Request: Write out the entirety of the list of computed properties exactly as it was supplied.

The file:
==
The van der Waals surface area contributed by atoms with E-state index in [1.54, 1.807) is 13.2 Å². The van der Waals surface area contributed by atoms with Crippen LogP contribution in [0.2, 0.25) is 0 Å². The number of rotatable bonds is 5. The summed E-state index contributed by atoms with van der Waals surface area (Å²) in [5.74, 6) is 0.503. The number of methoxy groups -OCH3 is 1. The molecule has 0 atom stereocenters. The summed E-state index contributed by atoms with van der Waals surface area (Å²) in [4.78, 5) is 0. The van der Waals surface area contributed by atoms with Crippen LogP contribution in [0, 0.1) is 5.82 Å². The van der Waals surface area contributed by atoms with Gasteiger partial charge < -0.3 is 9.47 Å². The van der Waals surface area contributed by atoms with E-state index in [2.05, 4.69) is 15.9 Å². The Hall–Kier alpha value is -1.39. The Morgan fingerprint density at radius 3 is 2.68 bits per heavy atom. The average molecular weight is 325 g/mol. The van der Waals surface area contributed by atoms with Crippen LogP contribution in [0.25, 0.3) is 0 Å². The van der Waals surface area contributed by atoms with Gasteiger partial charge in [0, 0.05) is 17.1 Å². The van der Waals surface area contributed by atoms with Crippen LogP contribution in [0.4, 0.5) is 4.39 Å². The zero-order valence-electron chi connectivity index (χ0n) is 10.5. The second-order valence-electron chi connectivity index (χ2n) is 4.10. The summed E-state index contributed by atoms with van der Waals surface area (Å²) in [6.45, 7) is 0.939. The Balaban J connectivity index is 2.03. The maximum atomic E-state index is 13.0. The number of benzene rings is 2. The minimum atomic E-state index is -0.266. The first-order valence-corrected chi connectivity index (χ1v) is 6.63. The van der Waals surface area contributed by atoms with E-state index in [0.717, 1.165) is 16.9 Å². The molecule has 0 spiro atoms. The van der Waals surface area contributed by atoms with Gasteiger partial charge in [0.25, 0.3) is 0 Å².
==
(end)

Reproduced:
The van der Waals surface area contributed by atoms with E-state index in [1.54, 1.807) is 13.2 Å². The van der Waals surface area contributed by atoms with Crippen LogP contribution in [0.2, 0.25) is 0 Å². The number of rotatable bonds is 5. The summed E-state index contributed by atoms with van der Waals surface area (Å²) in [5.74, 6) is 0.503. The number of methoxy groups -OCH3 is 1. The molecule has 0 atom stereocenters. The summed E-state index contributed by atoms with van der Waals surface area (Å²) in [4.78, 5) is 0. The van der Waals surface area contributed by atoms with Crippen LogP contribution in [0, 0.1) is 5.82 Å². The van der Waals surface area contributed by atoms with Gasteiger partial charge < -0.3 is 9.47 Å². The van der Waals surface area contributed by atoms with E-state index in [2.05, 4.69) is 15.9 Å². The Hall–Kier alpha value is -1.39. The Morgan fingerprint density at radius 3 is 2.68 bits per heavy atom. The average molecular weight is 325 g/mol. The van der Waals surface area contributed by atoms with Crippen LogP contribution in [0.25, 0.3) is 0 Å². The van der Waals surface area contributed by atoms with Gasteiger partial charge in [0, 0.05) is 17.1 Å². The van der Waals surface area contributed by atoms with Crippen LogP contribution in [0.4, 0.5) is 4.39 Å². The zero-order valence-electron chi connectivity index (χ0n) is 10.5. The second-order valence-electron chi connectivity index (χ2n) is 4.10. The summed E-state index contributed by atoms with van der Waals surface area (Å²) in [6.45, 7) is 0.939. The Balaban J connectivity index is 2.03. The maximum atomic E-state index is 13.0. The number of benzene rings is 2. The minimum atomic E-state index is -0.266. The first-order valence-corrected chi connectivity index (χ1v) is 6.63. The van der Waals surface area contributed by atoms with E-state index in [0.717, 1.165) is 16.9 Å². The molecule has 0 spiro atoms. The van der Waals surface area contributed by atoms with Gasteiger partial charge in [0.25, 0.3) is 0 Å².